Interventions to improve wellbeing at work: the FAMILY approach

Organizations are increasingly promoting employees’ health and wellbeing, given that happy workers are more productive and cope better with the high demands of the work environment than their dissatisfied counterparts. A promising approach to promote wellbeing at work is the focus on enhancing and supporting employees’ strengths use at work and personal resources. 

 Against this background, this project aims at investigating the effects of a newly developed positive psychology intervention designed to improve employees’ wellbeing, i.e. the FAMILY intervention. Such an intervention program centers around six dimensions, which content is designed to develop and channel employees’ strengths and resources by supporting employees’ positive reframe of emotional work situations, the identification of possible challenging work situations, and structuring reflection and meaning-making processes to support employees’ awareness of work identity beliefs. 

 Specifically, the six dimensions refer to Framing (F), i.e. helping participants focusing on the positive rather than on the negative aspects of work by using their strengths; Attitudes (A), i.e. supporting employees in the adoption of a positive perspective when facing challenging work tasks by leveraging on self-identified strengths and personal resources; Meaningfulness (M), i.e. supporting employees’ awareness about the meaning attributed to their work; Identity (I), i.e. facilitating reflection on career aspirations; Leading-self (L), i.e. supporting employees planning on how to translate personal aspiration into concrete plans; and Yoked-together (Y), i.e. raising awareness and reflecting on the social processes defining one’s work role. 

 By providing empirical evidence on the role of such an intervention to improve employees’ wellbeing, personal resources, and strengths use, this project contributes to advance knowledge on how positive experiences (contexts, strengths, and virtues, personal resources) can be used to protect against occupational risks. 

The project is characterized by the desire to develop an organizational intervention model (ie, FAMILY) with a specific focus on human resources that integrates the principles of positive psychology (Seligman & Csikszentmihalyi, 2000), job crafting (Wrzesniewski & Dutton, 2001 ), personal and team coaching (Seligman, 2007, Parks & Biswas-Diener, 2013) to develop strengths, talents and civic virtues (Peterson & Seligman, 2004) of each worker in the organization to optimize the person-organization relationship (PO fit), commitment, engagement, ethical leadership and other dimensions involved in aligning with the corporate ethical mission and respecting social responsibility. Starting from a climate analysis and a mapping of the current situation of each member of the organization, the project aims to bring about an improvement in the dimensions mentioned above thanks to interventions aimed at developing the skills necessary to optimize alignment, to the development of talents, strengths and civic virtues. Therefore, after the first phase of analysis, we will proceed with the structuring and delivery of interventions at multiple levels of the organization (Executive, Management, Sales Consultants, etc.). In this sense, the research will follow two distinct strands that together will contribute to the achievement of the development of the company’s resources and human potential. The first strand will be that of coaching (team and personal), in which the constructs of flow (Csikszentmihalyi, 2000), mindfulness (Jordan et al., 2009), and aptitude for crafting (Wrzesniewski & Dutton, 2001) will be measured. The second will be based on Job Crafting interventions (Demerouti, 2014). The measurement and verification of the results of the promoted interventions will constitute the subsequent phases of the project, which will end with the development of an intervention model based on an approach which brings together the principles of positive psychology, ethics and social responsibility, conscious capitalism, to propose a method that can represent an advancement in the context of corporate and managerial training.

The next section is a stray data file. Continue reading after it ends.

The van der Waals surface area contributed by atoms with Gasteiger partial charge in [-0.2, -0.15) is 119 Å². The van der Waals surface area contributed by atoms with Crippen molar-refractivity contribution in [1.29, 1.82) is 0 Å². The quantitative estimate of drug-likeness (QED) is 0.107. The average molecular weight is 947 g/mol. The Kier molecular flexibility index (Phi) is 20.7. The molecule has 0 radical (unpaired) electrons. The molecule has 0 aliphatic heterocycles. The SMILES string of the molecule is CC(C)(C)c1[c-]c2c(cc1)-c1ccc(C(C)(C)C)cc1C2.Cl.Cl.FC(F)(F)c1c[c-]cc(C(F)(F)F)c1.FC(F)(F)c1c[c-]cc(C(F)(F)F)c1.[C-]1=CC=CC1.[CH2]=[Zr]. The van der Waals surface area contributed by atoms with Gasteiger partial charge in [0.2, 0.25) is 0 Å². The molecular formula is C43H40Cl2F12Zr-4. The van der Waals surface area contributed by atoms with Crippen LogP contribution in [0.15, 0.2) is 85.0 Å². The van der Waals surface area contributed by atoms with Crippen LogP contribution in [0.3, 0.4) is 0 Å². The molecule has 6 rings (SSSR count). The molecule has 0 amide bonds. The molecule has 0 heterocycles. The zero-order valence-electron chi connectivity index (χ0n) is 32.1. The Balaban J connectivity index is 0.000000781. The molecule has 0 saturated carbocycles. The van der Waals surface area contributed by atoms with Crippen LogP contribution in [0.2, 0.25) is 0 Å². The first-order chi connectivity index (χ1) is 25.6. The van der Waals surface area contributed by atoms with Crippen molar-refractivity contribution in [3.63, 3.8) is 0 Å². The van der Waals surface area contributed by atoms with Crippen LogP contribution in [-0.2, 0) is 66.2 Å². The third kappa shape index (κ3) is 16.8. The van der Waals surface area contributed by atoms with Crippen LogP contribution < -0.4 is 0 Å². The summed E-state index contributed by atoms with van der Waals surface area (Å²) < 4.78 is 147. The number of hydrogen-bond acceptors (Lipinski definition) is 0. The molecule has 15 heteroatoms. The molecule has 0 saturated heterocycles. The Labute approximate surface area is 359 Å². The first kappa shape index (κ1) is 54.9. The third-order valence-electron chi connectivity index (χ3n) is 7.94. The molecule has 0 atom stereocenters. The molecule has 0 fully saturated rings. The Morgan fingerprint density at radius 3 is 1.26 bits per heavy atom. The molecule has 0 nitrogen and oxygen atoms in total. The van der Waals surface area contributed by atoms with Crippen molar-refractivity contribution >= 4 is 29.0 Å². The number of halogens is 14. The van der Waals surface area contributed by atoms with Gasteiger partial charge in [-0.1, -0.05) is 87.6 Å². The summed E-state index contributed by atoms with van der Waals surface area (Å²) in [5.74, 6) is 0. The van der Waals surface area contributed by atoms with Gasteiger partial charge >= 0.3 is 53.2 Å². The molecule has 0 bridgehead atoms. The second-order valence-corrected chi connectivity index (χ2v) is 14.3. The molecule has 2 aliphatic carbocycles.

Bibliographic references:

Parsloe, E, (1999). The Manager as Coach and Mentor. 
Clutterbuck, D & Megginson, D, (1999). Mentoring Executives and Directors 
Gibb Dyer, W. (2015). Team Building, Volume 11, Organizational Behaviour. 
Costantini, A., De Paola, F., Ceschi, A., Sartori, R., Meneghini, A. M., Di Fabio, A., (2017). Work engagement and psychological capital in the Italian public administration: A new resource-based intervention programme.